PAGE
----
Last Monday, the District Court of Colombo refused Sri Lanka Telecom’s applications for Enjoining Orders against Dialog Axiata. Back in June, SLT had instituted proceedings against Dialog seeking to restrain the company from providing any Fixed Telecommunication Services including Gigabit Passive Optical Networks (GPON) Active Solutions operations.
Gigabit Passive Optical Networks, or GPON is a point-to-multipoint access mechanism. This utilizes the passive splitters in a fibre distribution network. Simply put, the technology would allow an entity to reduce costs and increase bandwidth.
Whilst Sri Lanka Telecom sought to obtain the Enjoining Orders, Dialog lodged an appearance. For those not sure what that means, an appearance is an indication that the defendant, in this case Dialog, intends to defend the proceedings. Dialog pointed out to the court that SLT had mistaken in its proceedings against them and had misrepresented facts to court. What facts exactly? Well, SLT stated earlier that Dialog wasn’t entitled to provide or be engaged in GPON Active Solutions operations. However, Dialog Broadband Networks (Private) Ltd (Dialog Broadband), a wholly-owned subsidiary of Dialog Axiata, holds entitlement for this under the license issued to Dialog Broadband.
If you’re wondering, the case actually doesn’t affect Dialog Broadband’s GPON-based Fibre Solutions. Not after the recent events anyway. If anything, it was SLT’s actions that proved to be monopolistic and anti-competitive.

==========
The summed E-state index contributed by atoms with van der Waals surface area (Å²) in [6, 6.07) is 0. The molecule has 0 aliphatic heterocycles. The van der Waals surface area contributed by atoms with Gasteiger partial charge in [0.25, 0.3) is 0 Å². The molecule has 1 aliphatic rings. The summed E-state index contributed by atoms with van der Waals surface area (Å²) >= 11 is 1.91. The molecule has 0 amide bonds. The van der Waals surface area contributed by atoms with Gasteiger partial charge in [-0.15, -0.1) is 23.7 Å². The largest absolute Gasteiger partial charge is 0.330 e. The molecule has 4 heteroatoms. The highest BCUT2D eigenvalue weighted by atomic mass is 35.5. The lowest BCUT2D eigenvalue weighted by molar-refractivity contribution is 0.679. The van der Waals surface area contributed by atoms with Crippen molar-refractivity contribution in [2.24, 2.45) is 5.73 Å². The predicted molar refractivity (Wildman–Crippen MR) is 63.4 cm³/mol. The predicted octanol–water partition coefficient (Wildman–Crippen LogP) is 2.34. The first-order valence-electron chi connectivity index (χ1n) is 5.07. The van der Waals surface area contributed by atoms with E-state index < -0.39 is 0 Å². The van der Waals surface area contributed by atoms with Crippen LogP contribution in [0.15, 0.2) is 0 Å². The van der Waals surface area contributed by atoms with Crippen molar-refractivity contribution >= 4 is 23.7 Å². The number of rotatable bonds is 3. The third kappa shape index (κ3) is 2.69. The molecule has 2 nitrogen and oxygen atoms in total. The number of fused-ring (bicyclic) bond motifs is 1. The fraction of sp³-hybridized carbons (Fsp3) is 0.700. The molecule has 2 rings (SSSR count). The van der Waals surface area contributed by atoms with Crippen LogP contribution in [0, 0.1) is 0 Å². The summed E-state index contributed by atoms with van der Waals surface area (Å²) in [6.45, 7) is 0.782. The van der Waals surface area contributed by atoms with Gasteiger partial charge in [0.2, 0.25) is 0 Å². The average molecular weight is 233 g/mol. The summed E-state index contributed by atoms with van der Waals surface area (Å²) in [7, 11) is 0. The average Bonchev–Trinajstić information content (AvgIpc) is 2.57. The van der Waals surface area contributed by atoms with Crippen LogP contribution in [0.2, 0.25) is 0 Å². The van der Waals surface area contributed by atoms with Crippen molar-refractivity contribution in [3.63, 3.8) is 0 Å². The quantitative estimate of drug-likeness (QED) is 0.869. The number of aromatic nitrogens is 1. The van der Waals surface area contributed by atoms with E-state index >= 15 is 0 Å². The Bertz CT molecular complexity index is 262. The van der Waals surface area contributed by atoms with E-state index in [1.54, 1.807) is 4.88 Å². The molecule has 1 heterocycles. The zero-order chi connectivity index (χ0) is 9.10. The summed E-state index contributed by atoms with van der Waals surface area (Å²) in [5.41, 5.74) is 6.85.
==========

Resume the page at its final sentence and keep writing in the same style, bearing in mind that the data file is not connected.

Meanwhile, Dialog Broadband had also filed action against Sri Lanka Telecom in the District Court of Colombo. This was to restrain SLT from obstructing/disrupting the supply and installation of GPON-based Active Solutions. Furthermore, Dialog stated to court that SLT’s case is wrongly constituted and assumed upon confidential information belonging to Dialog Broadband. According to Dialog, SLT had unlawfully and wrongfully obtained this confidential information. This contained details such as Network Architecture and Service Delivery Architecture design specifications.
Following this, the court had ordered SLT to disclose the source which the telecom provider had obtained these details from. The court also asked Sri Lanka Telecom to show cause as to why the interim junction restraining SLT from using the confidential information shouldn’t be granted. Thereby, on the 24th of July, SLT’s enjoining orders to prevent Dialog’s fibre network expansion.
Over the past years, Dialog had made significant investments in upgrading its internet infrastructure. Some of these investments include the 100G-Plus Bay of Bengal Gateway submarine fibre cable and the launch of its Tier-III certified data centre. Meanwhile, Sri Lanka Telecom has also been making strides in the local internet space. Almost 2 months back, SLT successfully tested Pre-5G LTE-A Pro Technology.
Its clear that internet infrastructure seems to be growing in the island. It may not be as fast as how us users want it to grow though. But if things are to accelerate in the local internet front perhaps collaboration among the telcos would prove beneficial to the industry as a whole. But with incidents such as these happening, can we expect that to happen anytime soon? One can only hope.
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